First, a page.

My question is:
1) Is dharma alone enough to make life worth living
BuddhaSoup wrote:As a follow up to the post above, yes, pursuit of Dhamma can make life very meaningful. My son and I.
gregkavarnos wrote:And if you hink it's bad in the US come and visit us here in Greece for a barrel of laughs!
Well a loaf of bread and a liter of milk costs about $2.60, so that's $949 a year. A cheap rent is about $200 per month, so that's $2,400 per year. So we are already at $3,400 per month and we still haven't connected the electricity, water and a land line phone (and you are already suffering from malnutrition).kirtu wrote:Okay - a million billion years ago I was in Crete for two weeks on a NATO exercise and noticed how inexpensive life was. So now, are there any really inexpensive islands that a person could really hunker down on for $2000-3500 a year?
Thrasymachus wrote:Even the Dalai Lama laments that Buddhism has no answer for our social system and its problems, so he advocates to combine Marxism with Buddhism.
Thrasymachus wrote:I think one of my biggest problems is poverty. I never made good money from any job, certainly not enough to move out. My family has the television blasting loudly from when they wake up at 7am almost everyday till past 12pm. Thus when I am home, I cannot think straight and I have never had a place I could be comfortable my whole adult life. It effects you badly when you are constantly bombarded with electronic distraction. Even when the tv is briefly off, I cannot think straight or find the desire to read or meditate. I would really need like one or two weeks tv free to decompress and build up my mental acuity. TV is like the anti-dharma, it really messes up your brain's neuroplasticity and mental composure. When you are conditioned by it, it makes you uneasy when you are alone with your thoughts. In this way even the few moments I am free of its background pollution, I cannot take advantage.
I feel like I have to do ten different things before I can live something closer to the authentic life I would like and that dharma is closer to number 10. I think earning money is closer to number one, despite my anti-capitalist beliefs, because money really matters in terms of mood, self-esteem and being able to alter your life conditions. But on the other-hand, I am not willing to do it what it takes to prioritize money over everything else to make enough money. You have to knock other people down and replace them to get a spot on the ladder of financial success.
I feel like I am not fit for this world and its social hierarchy of values, because to adjust to it, you have be an asshole and I don't want to be that. You have to be selfish, vain and shallow or else you are maladapted. I never meet someone I could feel comfortable with, that I feel could be a good example of conduct or empathy. All I ever meet was toxic people, the only product of our narcissistic, greedy society and the only reason I bother to associate with them is because of past established rapport and so I am not totally alone. I am not saying I am much different, but I don't want to be toxic, while everyone else who I confront about it always wants to make excuses why they should be greedy, addicted to drugs, tv, shopping, etc. I am just too tired of having nothing meaningful to do and no one meaningful to connect with.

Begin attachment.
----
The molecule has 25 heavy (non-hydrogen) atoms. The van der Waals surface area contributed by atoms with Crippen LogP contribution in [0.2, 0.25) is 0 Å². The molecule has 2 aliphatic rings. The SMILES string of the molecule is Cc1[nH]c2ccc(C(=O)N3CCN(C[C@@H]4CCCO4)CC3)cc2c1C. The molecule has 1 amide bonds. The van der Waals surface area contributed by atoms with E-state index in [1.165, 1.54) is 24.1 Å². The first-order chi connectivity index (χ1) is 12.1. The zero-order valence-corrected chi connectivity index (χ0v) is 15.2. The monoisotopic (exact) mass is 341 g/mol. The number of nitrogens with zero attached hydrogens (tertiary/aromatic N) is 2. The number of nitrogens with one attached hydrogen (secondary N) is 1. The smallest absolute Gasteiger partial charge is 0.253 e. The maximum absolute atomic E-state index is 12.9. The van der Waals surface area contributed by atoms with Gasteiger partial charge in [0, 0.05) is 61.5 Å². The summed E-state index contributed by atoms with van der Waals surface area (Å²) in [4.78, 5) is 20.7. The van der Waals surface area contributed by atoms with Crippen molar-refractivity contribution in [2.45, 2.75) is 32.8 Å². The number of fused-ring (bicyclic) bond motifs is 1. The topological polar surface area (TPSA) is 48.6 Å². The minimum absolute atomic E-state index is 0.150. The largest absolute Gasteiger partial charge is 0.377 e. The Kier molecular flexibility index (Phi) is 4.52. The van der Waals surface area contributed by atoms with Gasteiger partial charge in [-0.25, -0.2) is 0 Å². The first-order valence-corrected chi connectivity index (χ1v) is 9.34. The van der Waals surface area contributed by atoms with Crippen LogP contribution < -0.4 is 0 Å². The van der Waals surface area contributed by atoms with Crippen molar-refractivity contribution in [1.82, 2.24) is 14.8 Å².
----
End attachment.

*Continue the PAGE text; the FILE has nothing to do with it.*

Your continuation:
@BuddhaSoup: I just finally did some web searching and found a Vajrayana Buddhist Center one town over. I decided to email them and maybe move out of my comfort zone, even though I have grave reservations. I have gotten sick of not fitting in everywhere I go, and it is hard for my keep trying.
I thought that video, was cute, amusing, clever and fun, but it does not relate to what I wrote about. You and probably others should watch the excellent documentary:
Ancient Futures - Learning from Ladakh
It is about a Tibetan people in India who undergo a rapid modernization in the late 20th Century -- that is, their traditional way of life is being destroyed with the tools of monetization and trade from further afield in India and internationally.
The alienation and lose of purpose is not something I or Eisenstein make up, it is real. When you monetize everything, you feel you only need a relationship to money and you lose community. You lose community and you lose, comfort, happiness, health, a sense of identity, purpose and stability. So it matters, it is just me whining or making something up. Maybe others can live on the level of who they will frak next at the bar, their next cigarette, the next piece of cake, sucking up to get a promotion, lusting over the next product, but I can't, that paradigm cannot sustain me.
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